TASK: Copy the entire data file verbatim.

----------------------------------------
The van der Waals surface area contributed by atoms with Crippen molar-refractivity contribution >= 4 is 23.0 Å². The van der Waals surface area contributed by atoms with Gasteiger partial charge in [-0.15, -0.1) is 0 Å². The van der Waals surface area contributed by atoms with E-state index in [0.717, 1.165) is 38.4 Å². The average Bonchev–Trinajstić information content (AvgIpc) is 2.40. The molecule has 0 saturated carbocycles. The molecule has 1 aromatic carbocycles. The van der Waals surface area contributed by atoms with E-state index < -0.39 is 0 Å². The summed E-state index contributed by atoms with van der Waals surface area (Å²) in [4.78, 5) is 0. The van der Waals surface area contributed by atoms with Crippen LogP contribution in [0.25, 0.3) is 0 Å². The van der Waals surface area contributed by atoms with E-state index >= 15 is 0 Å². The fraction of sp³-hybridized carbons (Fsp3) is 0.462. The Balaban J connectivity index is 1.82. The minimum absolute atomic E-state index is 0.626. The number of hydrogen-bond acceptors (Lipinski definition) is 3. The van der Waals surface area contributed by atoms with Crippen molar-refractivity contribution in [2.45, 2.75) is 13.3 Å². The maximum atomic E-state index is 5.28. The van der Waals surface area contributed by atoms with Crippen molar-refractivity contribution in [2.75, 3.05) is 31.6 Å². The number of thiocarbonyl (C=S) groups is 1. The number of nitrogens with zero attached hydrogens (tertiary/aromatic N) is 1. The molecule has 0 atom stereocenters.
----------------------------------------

The van der Waals surface area contributed by atoms with Crippen molar-refractivity contribution >= 4 is 23.0 Å². The van der Waals surface area contributed by atoms with Gasteiger partial charge in [-0.15, -0.1) is 0 Å². The van der Waals surface area contributed by atoms with E-state index in [0.717, 1.165) is 38.4 Å². The average Bonchev–Trinajstić information content (AvgIpc) is 2.40. The molecule has 0 saturated carbocycles. The molecule has 1 aromatic carbocycles. The van der Waals surface area contributed by atoms with E-state index < -0.39 is 0 Å². The summed E-state index contributed by atoms with van der Waals surface area (Å²) in [4.78, 5) is 0. The van der Waals surface area contributed by atoms with Crippen LogP contribution in [0.25, 0.3) is 0 Å². The van der Waals surface area contributed by atoms with E-state index >= 15 is 0 Å². The fraction of sp³-hybridized carbons (Fsp3) is 0.462. The Balaban J connectivity index is 1.82. The minimum absolute atomic E-state index is 0.626. The number of hydrogen-bond acceptors (Lipinski definition) is 3. The van der Waals surface area contributed by atoms with Crippen molar-refractivity contribution in [2.45, 2.75) is 13.3 Å². The maximum atomic E-state index is 5.28. The van der Waals surface area contributed by atoms with Crippen molar-refractivity contribution in [2.75, 3.05) is 31.6 Å². The number of thiocarbonyl (C=S) groups is 1. The number of nitrogens with zero attached hydrogens (tertiary/aromatic N) is 1. The molecule has 0 atom stereocenters.